Mahmoud Darwish was a Palestinian poet and one of the Arab world’s most prominent artists who gave voice to his people’s sufferings. His poems, which usually concentrated on a great affection for a departed homeland, won him international fame. Born into a landowning family, he and his family fled to Lebanon after Israel’s founding and resided there for a year before surreptitiously returning to Israel and settling down. After finishing high school, he began writing poems and essays for newspapers and magazines, eventually becoming their editor. He then proceeded to Cairo and Beirut, where he worked for the PLO’s research and publishing institutes before resigning after the Oslo Accords. Over time, his poetry became more refined, and he garnered international acclaim. His poetry was defined by the honesty of his emotions and the freshness of his poetic images, and one of his key subjects was the concept of motherland. He authored about 30 collections of poetry and prose throughout the course of his long and successful career, which were translated into over two dozen languages. His poems were well-received across the Arab world, and a number of them were set to music. He received various accolades for his outstanding literary works, including the title of Palestinian National Poet.
Childhood and Adolescence
Mahmoud Darwish was born in the village of al-Birwa in the Western Galilee on March 13, 1941, to Salim and Houreyyah Darwish. He was the second of his parents’ eight children.
After Israeli forces attacked his hamlet of al-Birwa in 1948, his family escaped to Lebanon. A year later, the family relocated to Deir al-Asad in the Acre district, which was now part of Israel.
He went to a high school in Kafr Yasif, two kilometers north of Jadeidi, for his early schooling before moving to Haifa.
He released his first book of poetry, ‘Asafir bila ajniha,’ or ‘Wingless Birds,’ when he was 19 years old. He first published his poems in ‘Al Jadid,’ the Israeli Communist Party’s literary monthly, where he eventually served as editor.
A Career of Mahmoud Darwish
Mahmoud Darwish joined the Israeli Workers Party’s literary journal ‘Al Fajr’ as an assistant editor. He was a member of Rakah, Israel’s communist party, in the 1960s and later joined the Palestine Liberation Organization (PLO) in Beirut.
He left Israel in 1970 to study in the Soviet Union. Before travelling to Egypt and Lebanon, he spent a year studying at the University of Moscow.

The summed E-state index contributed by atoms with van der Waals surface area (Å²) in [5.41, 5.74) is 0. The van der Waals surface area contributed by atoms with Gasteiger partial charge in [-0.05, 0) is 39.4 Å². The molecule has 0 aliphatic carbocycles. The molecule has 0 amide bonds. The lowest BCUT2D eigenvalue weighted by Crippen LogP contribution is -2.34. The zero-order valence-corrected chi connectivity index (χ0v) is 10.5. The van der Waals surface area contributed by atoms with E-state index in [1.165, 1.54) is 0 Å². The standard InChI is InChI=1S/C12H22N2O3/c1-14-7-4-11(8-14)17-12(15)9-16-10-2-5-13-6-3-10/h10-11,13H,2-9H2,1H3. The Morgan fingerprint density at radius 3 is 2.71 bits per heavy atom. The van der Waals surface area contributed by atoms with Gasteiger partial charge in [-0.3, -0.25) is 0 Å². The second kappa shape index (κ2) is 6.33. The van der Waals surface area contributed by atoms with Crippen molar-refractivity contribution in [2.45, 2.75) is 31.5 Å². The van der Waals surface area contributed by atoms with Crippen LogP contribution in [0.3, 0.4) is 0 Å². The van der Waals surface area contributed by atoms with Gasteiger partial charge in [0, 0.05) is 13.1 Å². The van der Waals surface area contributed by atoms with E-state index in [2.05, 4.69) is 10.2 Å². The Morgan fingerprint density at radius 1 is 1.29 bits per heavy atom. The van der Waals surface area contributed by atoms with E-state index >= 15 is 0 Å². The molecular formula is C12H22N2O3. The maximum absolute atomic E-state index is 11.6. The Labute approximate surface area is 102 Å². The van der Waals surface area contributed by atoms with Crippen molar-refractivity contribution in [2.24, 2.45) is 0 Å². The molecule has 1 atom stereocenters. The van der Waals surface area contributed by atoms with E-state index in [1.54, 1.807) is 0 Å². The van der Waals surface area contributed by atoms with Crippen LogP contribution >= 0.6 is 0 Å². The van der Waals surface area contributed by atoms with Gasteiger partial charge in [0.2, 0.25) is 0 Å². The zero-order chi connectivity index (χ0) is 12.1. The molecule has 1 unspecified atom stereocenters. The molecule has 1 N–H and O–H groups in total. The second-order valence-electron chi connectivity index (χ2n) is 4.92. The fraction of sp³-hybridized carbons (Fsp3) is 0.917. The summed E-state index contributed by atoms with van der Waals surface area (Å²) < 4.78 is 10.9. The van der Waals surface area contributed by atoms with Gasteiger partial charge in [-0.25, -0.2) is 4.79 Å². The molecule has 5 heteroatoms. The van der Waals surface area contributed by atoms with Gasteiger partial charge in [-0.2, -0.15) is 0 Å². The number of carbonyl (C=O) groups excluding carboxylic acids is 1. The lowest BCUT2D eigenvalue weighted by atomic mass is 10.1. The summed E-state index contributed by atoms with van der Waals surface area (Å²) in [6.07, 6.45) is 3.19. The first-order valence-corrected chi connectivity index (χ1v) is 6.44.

He traveled to Cairo in 1971 to work for the daily newspaper ‘al-Ahram.’
He worked as the director of the Palestinian Research Center of the PLO and published the monthly ‘Shu’un Filistiniyya’ in Beirut in 1973. He was barred from returning to Israel after joining the PLO.
He wrote political poems like ‘Qasidat Bayrut’ (1982) and ‘Madih al-zill al’ali’ during the terrible days of the Lebanon War (1983).
He was elected to the PLO Executive Committee in 1987, and remained there for the next six years. In 1993, he resigned from his office as a result of the Oslo Accords.
Mahmoud Darwish is the author of nearly 30 collections of poetry and eight collections of prose. ‘The Music of Human Flesh’ is one of his poetry books. Psalms, ‘The Adam of Two Edens,’ ‘Stage of Siege,’ and ‘The Butterfly’s Burden’ are among the works.
Many of his poetry were adapted to music by Arab composers, and they became anthems for two generations of Arabs. ‘Rita and the Rifle,’ ‘Birds of Galilee,’ and ‘I Yearn for My Mother’s Bread’ are among them
Major Projects of Mahmoud Darwish
‘Sareer el Ghariba (Bed of the Stranger)’ was Mahmoud Darwish’s debut collection of love poems, published in 1998.
‘Jidariyya’ (Mural), a book on Mahmoud Darwish’s near-death experience, was published in 2000. It depicts his near-death experience after undergoing heart surgery in 1998.
Achievements & Awards
The Union of Afro-Asian Writers awarded him the ‘Lotus Prize’ in 1969.
The Soviet Union awarded Mahmoud Darwish the ‘Lenin Peace Prize’ in 1983.
France bestowed the title of “Knight of the Order of Arts and Letters” on him in 1993.
He was awarded the ‘Lannan Foundation Prize for Cultural Freedom’ in 2001.
He was named the winner of the ‘Prince Claus Awards’ in 2004.
He was awarded the ‘Golden Wreath of Struga Poetry Evenings’ and the ‘International Forum for Arabic Poetry Prize’ in 2007.
Personal History and Legacy
Mahmoud Darwish was married to Rana Kabbani, a writer, for a short time before divorcing her. He later married Hayat Heeni, an Egyptian translator, in the mid-1980s. He didn’t have any children from either of his marriages.
He had a history of heart difficulties, and in 1984, he had a cardiac arrest. In 1984 and 1998, he had two heart surgeries.
Mahmoud Darwish died three days after undergoing yet another heart surgery in Houston, Texas, on August 9, 2008. He was 67 years old at the time. His body was laid to rest in the Palace of Culture in Ramallah.
Estimated Net Worth
Mahmoud is one of the wealthiest poets and one of the most well-known. Mahmoud Darwish’s net worth is estimated to be $1.5 million, according to Wikipedia, Forbes, and Business Insider.